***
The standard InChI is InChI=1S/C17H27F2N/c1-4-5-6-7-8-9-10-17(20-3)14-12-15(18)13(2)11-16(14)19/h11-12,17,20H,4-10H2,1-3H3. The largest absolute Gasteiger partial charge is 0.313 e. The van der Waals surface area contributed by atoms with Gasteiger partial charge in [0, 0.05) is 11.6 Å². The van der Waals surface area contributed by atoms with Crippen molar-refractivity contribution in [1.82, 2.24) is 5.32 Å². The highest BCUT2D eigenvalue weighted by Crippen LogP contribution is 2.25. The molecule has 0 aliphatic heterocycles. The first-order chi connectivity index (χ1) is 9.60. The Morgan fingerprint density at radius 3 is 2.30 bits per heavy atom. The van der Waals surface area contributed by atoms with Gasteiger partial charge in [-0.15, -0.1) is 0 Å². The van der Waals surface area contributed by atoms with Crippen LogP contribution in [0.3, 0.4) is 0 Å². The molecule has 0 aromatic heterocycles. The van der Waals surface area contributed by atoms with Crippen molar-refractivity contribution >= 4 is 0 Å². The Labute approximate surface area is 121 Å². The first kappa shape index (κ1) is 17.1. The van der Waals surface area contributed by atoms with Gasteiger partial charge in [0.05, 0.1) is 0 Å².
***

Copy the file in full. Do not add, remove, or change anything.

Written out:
The standard InChI is InChI=1S/C17H27F2N/c1-4-5-6-7-8-9-10-17(20-3)14-12-15(18)13(2)11-16(14)19/h11-12,17,20H,4-10H2,1-3H3. The largest absolute Gasteiger partial charge is 0.313 e. The van der Waals surface area contributed by atoms with Gasteiger partial charge in [0, 0.05) is 11.6 Å². The van der Waals surface area contributed by atoms with Crippen molar-refractivity contribution in [1.82, 2.24) is 5.32 Å². The highest BCUT2D eigenvalue weighted by Crippen LogP contribution is 2.25. The molecule has 0 aliphatic heterocycles. The first-order chi connectivity index (χ1) is 9.60. The Morgan fingerprint density at radius 3 is 2.30 bits per heavy atom. The van der Waals surface area contributed by atoms with Gasteiger partial charge in [-0.15, -0.1) is 0 Å². The van der Waals surface area contributed by atoms with Crippen LogP contribution in [0.3, 0.4) is 0 Å². The molecule has 0 aromatic heterocycles. The van der Waals surface area contributed by atoms with Crippen molar-refractivity contribution >= 4 is 0 Å². The Labute approximate surface area is 121 Å². The first kappa shape index (κ1) is 17.1. The van der Waals surface area contributed by atoms with Gasteiger partial charge in [0.05, 0.1) is 0 Å².